Drake scored a big win in appeals court against a lawsuit alleging that he violated copyright when he sampled a a spoken word piece.

According to The Hollywood Reporter, Drake was sued for sampling a spoken word recording called, “Jimmy Smith Rap,” for his song, “Pound Cake/Paris Morton Music 2,” off his Nothing Was the Same album. On Monday (Feb. 3), the Second Circuit Court of Appeals declared the ruling of “fair use” of the copyrighted work.

The summary judgment order states, “‘Pound Cake’ does just that. The message of the ‘Jimmy Smith Rap’ is one about the supremacy of jazz to the derogation of other types of music, which — unlike jazz — will not last. On the other hand, ‘Pound Cake’ sends a counter message — that it is not jazz music that reigns supreme, but rather all ‘real music,’ regardless of genre.”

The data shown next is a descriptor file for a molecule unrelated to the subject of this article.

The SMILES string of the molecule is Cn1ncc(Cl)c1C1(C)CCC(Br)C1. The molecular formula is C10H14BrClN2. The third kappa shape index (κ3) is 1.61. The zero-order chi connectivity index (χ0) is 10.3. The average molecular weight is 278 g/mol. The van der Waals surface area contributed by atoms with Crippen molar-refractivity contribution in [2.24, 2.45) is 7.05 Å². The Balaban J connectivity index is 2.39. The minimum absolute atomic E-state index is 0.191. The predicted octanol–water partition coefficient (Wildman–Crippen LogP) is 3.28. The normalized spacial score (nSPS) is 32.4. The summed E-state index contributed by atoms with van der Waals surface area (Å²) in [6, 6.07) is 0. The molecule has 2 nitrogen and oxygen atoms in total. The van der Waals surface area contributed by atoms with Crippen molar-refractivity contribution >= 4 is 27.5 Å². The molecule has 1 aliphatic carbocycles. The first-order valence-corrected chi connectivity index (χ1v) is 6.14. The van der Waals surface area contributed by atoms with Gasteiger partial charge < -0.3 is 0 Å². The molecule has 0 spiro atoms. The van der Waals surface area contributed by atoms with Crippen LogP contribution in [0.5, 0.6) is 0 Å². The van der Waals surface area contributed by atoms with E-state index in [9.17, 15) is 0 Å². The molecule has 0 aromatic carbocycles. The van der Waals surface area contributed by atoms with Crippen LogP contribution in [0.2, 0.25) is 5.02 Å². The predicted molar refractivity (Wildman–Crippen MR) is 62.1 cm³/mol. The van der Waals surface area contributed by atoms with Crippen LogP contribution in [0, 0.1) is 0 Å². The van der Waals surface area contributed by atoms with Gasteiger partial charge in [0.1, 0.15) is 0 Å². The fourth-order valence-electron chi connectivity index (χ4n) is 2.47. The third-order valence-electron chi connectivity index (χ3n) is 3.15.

The judges also declared that, “‘Pound Cake’ criticizes the jazz-elitism that the ‘Jimmy Smith Rap’ espouses. By doing so, it uses the copyrighted work for ‘a purpose, or imbues it with a character, different from that for which it was created.’”

Drake recently dropped a surprise track with Future titled “Desires” on OVO’s soundcloud account. This is the pair’s second collaboration for the new year, following their hit “Life Is Good.” “Life Is Good” peaked at No. 2 on the Billboard Hot 100.

Drake is currently working on new music for his forthcoming album. He told “Rap Radar’s” Elliot Wilson and B. Dot that he is taking his time working on his new music.

“I’ll go like three weeks in between making songs, just because like I’m just kind of enjoying life,” he said. “I’m enjoying living, going out with people. Investing in personal connections, and it’s just making my music better.”

Read the court’s full ruling here.